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Managing Medicare's Costs

Controlling Medicare's Part D costs (2 of 3)

Prescription drug costs pose a greater financial risk for many retirees than do medical expenses. This year, for example, Medicare’s catastrophic coverage limit for prescription drug costs is $4,550, not including plan premiums. That limit applies to any Part D plan, and after people reach the limit, they pay only 5% of their drug costs.

By comparison, out-of-pocket limits for medical costs are usually lower. In 2011, Medicare recommends that Advantage plans have a $3,400 out-of-pocket limit for medical costs, not including plan premiums. And while most Medigap plans do not have out-of-pocket limits (Plans K and L are the exceptions), they offer comprehensive coverage that will typically constrain retirees’ cost-sharing to amounts well below $4,550.

Catastrophic coverage is just one measure of financial risk, to be sure, particularly since most retirees will not reach that level. For prescription drug costs, only nine percent of Medicare beneficiaries reached the catastrophic level in 2008, according to the Medicare Payment Advisory Commission’s Report to Congress that was released earlier this month.

Another way of assessing financial risk is to look at retirees’ annual cost-sharing, which is the amount they pay in addition to premiums. A 2010 Kaiser Family Foundation chart shows that Medicare beneficiaries had greater cost-sharing for prescription drugs in 2006 (the first year of Part D coverage) than they did for hospital, skilled nursing facility, and home health care combined. And since 2006, it’s likely that the proportion of retirees’ out-of-pocket spending on prescription drugs has expanded, primarily because brand-name drug prices and Part D stand-alone plan premiums have grown at almost double-digit rates since then.

The bad news for retirees is that over time these price hikes will push more of them into the doughnut hole, the coverage gap that occurs before they reach the catastrophic limit. The good news is that they will no longer pay the full retail cost for drugs once they reach the doughnut hole, since beginning in 2011 they will get 50% discounts on the purchases of brand-name drugs and 7% discounts for generic drugs.

There are often ways for Medicare enrollees to reduce their prescription drug costs. If they are among the 27+ million who have Part D plans, the simplest and most effective tactic is to use Medicare’s annual open enrollment period to review their plans’ costs and to change to less expensive plans when possible.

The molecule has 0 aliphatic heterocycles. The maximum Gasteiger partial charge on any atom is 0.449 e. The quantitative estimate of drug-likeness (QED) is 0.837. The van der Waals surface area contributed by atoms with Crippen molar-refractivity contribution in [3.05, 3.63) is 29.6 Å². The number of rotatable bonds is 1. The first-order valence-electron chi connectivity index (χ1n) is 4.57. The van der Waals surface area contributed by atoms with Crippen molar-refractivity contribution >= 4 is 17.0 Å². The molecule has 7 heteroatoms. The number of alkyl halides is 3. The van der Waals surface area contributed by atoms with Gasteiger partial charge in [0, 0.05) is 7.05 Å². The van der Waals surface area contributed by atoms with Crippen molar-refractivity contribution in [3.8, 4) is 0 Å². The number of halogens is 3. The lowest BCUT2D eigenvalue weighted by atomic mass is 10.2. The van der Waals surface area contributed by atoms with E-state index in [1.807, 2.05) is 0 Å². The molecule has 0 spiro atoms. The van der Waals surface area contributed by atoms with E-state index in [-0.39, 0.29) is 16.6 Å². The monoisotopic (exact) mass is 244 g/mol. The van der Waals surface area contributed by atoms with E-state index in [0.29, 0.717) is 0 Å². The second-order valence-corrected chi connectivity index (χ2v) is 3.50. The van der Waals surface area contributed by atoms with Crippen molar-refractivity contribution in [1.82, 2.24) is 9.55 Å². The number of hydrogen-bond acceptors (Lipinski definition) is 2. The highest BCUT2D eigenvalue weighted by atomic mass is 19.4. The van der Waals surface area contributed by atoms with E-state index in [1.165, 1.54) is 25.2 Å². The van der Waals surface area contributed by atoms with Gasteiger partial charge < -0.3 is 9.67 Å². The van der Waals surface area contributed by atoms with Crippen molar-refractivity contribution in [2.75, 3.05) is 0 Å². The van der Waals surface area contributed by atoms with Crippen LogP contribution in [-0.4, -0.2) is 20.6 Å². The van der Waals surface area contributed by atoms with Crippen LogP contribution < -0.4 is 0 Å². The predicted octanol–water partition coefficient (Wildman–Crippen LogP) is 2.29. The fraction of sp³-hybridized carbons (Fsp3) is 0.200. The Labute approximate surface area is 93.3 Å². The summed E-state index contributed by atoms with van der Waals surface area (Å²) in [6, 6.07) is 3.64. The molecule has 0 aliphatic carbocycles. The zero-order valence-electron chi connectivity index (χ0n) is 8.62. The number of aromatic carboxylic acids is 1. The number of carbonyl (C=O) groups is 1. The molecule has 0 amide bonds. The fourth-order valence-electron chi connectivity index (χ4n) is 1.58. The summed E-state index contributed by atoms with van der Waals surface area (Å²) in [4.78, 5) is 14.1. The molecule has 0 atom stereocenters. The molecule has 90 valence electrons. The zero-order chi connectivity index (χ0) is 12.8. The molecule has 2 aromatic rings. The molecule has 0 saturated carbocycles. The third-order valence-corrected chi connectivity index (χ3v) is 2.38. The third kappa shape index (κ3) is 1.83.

A handful of retirees also try elaborate approaches that take advantage of Part D’s intricate design. Thus a retiree whose spending will take her into the doughnut hole may time her drug purchases to save money. If she pays close attention, she may be able to refill an expensive brand-name drug prescription (perhaps a 90-day refill) before she reaches the coverage gap.

If she is able to do that, she will probably pay one-half as much for that refill as if she’d waited (she will pay about 25% of the retail cost of a brand-name drug before she reaches the coverage gap and 50% after she’s in the gap). So, if her prescription is for a 90-day supply of Nexium, a widely prescribed drug, she will save $110 or so.

While this approach sounds simple, it may not be. She may need to buy one or two of her generic drugs outside the plan in order to make sure that, when it is time for her brand-name refill, there is sufficient spending room before she reaches the doughnut hole. And her savings may be slightly reduced because she will likely pay $2-$3 more for the off-plan generic purchases that if she’d bought them through her plan. Finally, she may need to get a new prescription for the drugs she buys off-plan.

The complexity of these timing tactics guarantees that they will be rarely used. But other, easier-to-use approaches, including the three listed below, can often lower costs. The first two of these require that physicians write new prescriptions:

Choosing the least expensive refill schedule. In many cases retirees can save money by choosing a different refill schedule. The Medicare web site’s Plan Finder, for instance, shows the costs for both 30-day and 90-day refills. While not always the case, mail-order (or 90-day) refills are typically cheaper. Some retail pharmacies like Walgreen’s, Wal-Mart and Costco advertise that 90-day refills can be picked up at their local stores (Costco membership is not required to use its pharmacy). These discount pharmacies, however, may not be in some Part D networks.

Splitting pills for certain brand-name drugs. Although pill-splitting sounds vaguely unethical, it has been recommended by Consumer Reports and the Harvard Men’s Health Letter, among others. It can work effectively for about 20 brand-name drugs, and in a few cases it will save hundreds of dollars annually. To read an earlier blog item about pill-splitting, click here.

Buying outside the plan. If seniors can buy a 90-day supply of a generic drug for $10 at Wal-Mart but must pay $17.50 to purchase it through their Part D plans, they may want to buy outside their plans. Because most off-plan purchases do not count toward the catastrophic limit, there is a risk for people who might otherwise reach the limit. Medicare’s rules do allow people to be credited for certain low-price off-plan drug purchases in the doughnut hole, as long as the purchases are not associated with ongoing drug discount programs. To get credit for doughnut hole purchases made outside the plan, enrollees will need to submit receipts purchases to their plans.

To be continued next week.

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